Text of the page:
By Philippe Magne | 19 March 2020
No-one in our industry can have missed the seemingly unstoppable rise of Git. In this article, we will attempt to shed light on the reasons behind its popularity and to what extent this is justified. Then from ARCAD’s unique standpoint as the technology “bridge” between traditional development and open source worlds, we will look specifically at the relevance and the value of Git on the IBM i (aka iSeries, AS/400) platform.
On the face of it, Git is a simple, open source tool designed for managing source code across multiple projects. It has all but eliminated its predecessor, CVS. Somewhere between the two, SVN had its moment of glory in the 2000s but has steadily been losing ground to Git. So far, nothing unusual in the technology market.
So why has Git achieved such an outright dominance? Does it possess some game-changing features that outstrip its competitors? No, that’s definitely not the case. Or because the founding father of Git is none other than Linus Torvalds, the creator of Linux? This is closer to the truth. In fact, Git adoption grew in line with the success of Linux itself…
1. De facto standard
Git has become a de facto standard. What does that mean exactly? A tool or a language that, even if it’s not perfect, has the huge advantage of being familiar to the greatest number of people. The consequence of this is that skills and expertise are transferred naturally within the various teams. SQL is a prime example of a de facto standard, the one and only language used for relational databases today.
In the case of Git, the tool delivers value way beyond the simple management of source code. To illustrate the point, let’s take the most typical case, the management of hardware configurations. Since the advent of Cloud architectures, we only hear about “infrastructure as code”. So, what is the added value of Git in this context? Of course, it is the ability to track each and every configuration change. Some Cloud players could have developed their own version management tool but instead, they each decided to use the prevailing standard.
But there is an even more symbolic example. Undeniably, Microsoft – whatever you may say or think – is one of the main players in software development tooling, and the software giant from Redmond adopted Git as standard many years ago now. Microsoft’s endorsement of Git reached a whole new level when the company acquired GitHub in 2019. Was this a technology-motivated acquisition? Definitely not. Microsoft could have very quickly developed an equivalent product. The attraction was GitHub’s community of 32 million developers and the prospect of being able to influence their technology choices.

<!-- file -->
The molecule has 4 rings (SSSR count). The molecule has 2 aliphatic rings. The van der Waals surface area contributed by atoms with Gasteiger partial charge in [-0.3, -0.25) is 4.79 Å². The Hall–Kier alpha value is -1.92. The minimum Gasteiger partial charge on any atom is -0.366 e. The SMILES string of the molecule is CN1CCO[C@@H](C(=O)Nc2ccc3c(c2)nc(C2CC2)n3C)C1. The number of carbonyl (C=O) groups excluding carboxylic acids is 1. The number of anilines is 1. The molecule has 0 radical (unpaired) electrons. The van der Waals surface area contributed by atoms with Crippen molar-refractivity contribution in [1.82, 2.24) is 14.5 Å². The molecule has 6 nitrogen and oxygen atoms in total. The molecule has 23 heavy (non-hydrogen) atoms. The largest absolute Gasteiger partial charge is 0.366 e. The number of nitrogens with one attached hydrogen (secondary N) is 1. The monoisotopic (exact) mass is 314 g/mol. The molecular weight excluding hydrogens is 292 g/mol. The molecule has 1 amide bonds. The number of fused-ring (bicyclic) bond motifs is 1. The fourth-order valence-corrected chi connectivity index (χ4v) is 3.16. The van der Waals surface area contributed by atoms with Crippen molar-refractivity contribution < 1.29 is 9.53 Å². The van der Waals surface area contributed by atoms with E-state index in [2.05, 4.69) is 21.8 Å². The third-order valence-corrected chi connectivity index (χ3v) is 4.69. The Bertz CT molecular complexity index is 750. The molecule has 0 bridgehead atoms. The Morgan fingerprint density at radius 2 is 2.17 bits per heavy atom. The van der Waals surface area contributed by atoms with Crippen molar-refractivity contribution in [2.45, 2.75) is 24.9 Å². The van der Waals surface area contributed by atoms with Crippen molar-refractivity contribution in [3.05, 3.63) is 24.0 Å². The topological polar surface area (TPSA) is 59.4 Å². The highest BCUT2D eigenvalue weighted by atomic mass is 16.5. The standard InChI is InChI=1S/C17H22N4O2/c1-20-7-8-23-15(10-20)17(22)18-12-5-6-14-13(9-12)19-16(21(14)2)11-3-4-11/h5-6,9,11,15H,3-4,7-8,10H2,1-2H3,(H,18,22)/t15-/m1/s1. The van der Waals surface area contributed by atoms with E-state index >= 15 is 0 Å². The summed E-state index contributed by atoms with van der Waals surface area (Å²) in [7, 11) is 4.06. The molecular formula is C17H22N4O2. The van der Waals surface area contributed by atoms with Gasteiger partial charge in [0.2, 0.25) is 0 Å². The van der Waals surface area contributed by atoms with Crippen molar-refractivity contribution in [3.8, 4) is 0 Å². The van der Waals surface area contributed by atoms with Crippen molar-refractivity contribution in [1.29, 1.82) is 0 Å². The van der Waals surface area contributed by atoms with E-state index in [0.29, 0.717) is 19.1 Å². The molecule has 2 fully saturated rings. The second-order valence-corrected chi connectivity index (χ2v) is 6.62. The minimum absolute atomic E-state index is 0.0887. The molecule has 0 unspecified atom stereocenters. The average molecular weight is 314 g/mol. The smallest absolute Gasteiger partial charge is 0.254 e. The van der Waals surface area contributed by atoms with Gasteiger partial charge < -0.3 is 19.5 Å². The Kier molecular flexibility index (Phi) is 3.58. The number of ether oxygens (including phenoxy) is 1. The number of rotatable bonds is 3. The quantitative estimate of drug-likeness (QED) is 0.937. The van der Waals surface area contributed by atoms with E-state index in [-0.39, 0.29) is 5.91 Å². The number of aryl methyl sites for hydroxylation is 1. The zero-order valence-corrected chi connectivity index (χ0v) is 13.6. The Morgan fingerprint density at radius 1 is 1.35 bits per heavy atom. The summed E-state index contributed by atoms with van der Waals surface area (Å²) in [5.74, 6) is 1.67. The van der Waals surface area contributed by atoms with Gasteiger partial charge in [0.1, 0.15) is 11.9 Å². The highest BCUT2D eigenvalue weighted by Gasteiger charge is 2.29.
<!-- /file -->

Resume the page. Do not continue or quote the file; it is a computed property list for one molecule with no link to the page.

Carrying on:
Git’s success would not have been so massive without its commercial offshoots and hosting services: GitHub, Bitbucket and GitLab. Using Git on the command-line may suit the student or geek, but when it comes to establishing Git as enterprise standard in your company, it is far safer to opt for a richer Web interface along with all the necessary security aspects such as integration with an organization’s single-sign on solutions.
2. “Social coding”
What changes have the “social coding” tools really introduced? Nothing less than a radical change in developer behaviour. Developers are no longer alone in their corner. They are both part of an individual team but also part of a global network. They have also become much more extrovert than before. They learn and improve by sharing ideas and code much more readily with their peers. This sharing has become a key factor in both quality and productivity of a final solution they are building together. The old era when a developer would individually lock him or herself away for a number of days to finalize their algorithm is (almost) over.